Workers union’s ‘ultimatum’ on illegal labour law

Friday, July 1, 2011
Issue 1346, Page 5
Word count: 526
Published in: Macau Daily Times

By Poyi (Natalie) Leung

The Macau Federation of Trade Unions (FAOM) yesterday sent an ultimatum to the government over an independent law against illegal labour, warning that local workers could not tolerate the problem any longer.

The workers’ union also released findings of a survey regarding local residents’ opinions on illegal workers. The results will be compiled in a report and submitted to the chief executive.

Vice-president of FAOM cum lawmaker Kwan Tsui Hang said in the press conference that if the government “remains weak and powerless” in the legislation concerning illegal workers, the lawmakers from the labour sector may exercise their power to propose their own bill to the Legislative Assembly for approval.

“Our patience is already in the final stage and if the government still shows no action, we’re mulling drafting the law ourselves and then submit it to the legislature,” Kwan said.

According to FAOM chairman Chiang Chong Sek, although the current laws state that employers of illegal workers could be sentenced to jail, “it is difficult to prove the labour relationship and therefore most of the time the employers were only put on probation”.

The construction industry, Chiang said, is where the problem is most prominent because of the existent subcontracting system that makes it almost impossible to find out who hired the illegal workers.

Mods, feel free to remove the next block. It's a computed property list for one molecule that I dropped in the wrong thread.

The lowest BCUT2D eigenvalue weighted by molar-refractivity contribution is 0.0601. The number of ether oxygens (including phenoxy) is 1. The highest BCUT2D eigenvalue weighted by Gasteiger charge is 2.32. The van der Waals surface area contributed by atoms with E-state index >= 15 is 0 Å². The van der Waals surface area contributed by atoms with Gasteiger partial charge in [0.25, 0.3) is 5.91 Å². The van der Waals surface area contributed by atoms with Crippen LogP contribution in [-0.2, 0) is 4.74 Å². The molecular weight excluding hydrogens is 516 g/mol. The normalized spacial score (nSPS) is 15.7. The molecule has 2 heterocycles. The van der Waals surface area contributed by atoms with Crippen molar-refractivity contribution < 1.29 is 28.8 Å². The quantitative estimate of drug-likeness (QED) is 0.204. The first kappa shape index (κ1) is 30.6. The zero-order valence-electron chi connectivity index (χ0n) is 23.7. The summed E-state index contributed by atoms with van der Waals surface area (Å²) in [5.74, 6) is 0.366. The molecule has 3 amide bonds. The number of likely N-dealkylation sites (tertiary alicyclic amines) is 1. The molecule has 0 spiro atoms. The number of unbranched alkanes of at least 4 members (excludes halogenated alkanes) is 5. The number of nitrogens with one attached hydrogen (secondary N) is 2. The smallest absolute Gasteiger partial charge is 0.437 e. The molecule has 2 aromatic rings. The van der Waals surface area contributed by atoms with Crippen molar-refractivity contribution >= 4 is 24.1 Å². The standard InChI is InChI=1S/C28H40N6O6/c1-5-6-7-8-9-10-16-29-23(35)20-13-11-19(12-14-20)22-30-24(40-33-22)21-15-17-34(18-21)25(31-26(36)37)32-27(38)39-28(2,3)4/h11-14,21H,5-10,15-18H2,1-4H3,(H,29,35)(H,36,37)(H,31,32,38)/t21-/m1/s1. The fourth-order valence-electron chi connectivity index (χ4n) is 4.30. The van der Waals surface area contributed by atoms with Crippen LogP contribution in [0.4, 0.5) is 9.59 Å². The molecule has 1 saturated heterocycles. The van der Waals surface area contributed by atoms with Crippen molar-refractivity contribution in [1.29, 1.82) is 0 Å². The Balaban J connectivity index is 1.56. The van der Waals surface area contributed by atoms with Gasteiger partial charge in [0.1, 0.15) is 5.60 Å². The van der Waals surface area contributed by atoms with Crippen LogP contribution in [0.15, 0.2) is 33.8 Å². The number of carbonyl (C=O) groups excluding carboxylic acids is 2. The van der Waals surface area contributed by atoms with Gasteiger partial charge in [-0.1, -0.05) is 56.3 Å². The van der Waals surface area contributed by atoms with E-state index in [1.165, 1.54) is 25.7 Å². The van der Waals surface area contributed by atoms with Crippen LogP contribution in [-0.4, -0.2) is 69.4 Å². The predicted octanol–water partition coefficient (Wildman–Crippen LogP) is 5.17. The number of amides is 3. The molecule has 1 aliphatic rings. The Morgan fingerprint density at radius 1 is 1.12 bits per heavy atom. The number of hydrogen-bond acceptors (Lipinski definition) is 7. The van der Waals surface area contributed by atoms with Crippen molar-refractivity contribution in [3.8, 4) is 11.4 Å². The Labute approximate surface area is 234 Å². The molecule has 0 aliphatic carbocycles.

In addition, Chiang also strongly urged the government to stipulate that main contractors have to bear the legal responsibility when illegal workers are caught in their construction sites, even when they were hired by one of the sub-contractors.

Kwan believes this is the only way to solve the problem from the root.

DSAL director Shuen Ka Hung told reporters recently that the government did not yet have plans to re-propose the draft law in the near future, following the boycott of the public consultation by local building contractor industry some years ago, as a means to express their opposition to the bill.

“Does it mean that as long as the industry opposes the law the government doesn’t have the responsibility to enact it? The government ought to have its own stance on the issue,” Kwan stressed.

On the other hand, the FAOM interviewed 624 local residents between April 20 and June 15 this year about their views on illegal labour in Macau.

Of them, over 99 percent (or 618) said they believed there were people working illegally in Macau and estimated that most of them were from mainland China.

More than half of the respondents also deemed that the situation in the territory was “serious”, and some 64 percent singled out the cheap labour cost as the major driving force of the problem.

However, the survey also found that more than 96 percent of the respondents had never reported illegal workers to the authority, mainly because they believed that “it was impossible to prove the labourers’ identities”, that “reporting would be useless”, and “they had no idea where to report”.

Chiang said it is necessary for the government to regain local people’s confidence in combating illegal work, by reviewing the current reporting system that requires the authority to record the personal data of the “whistleblowers” and also establishing a rewards mechanism.

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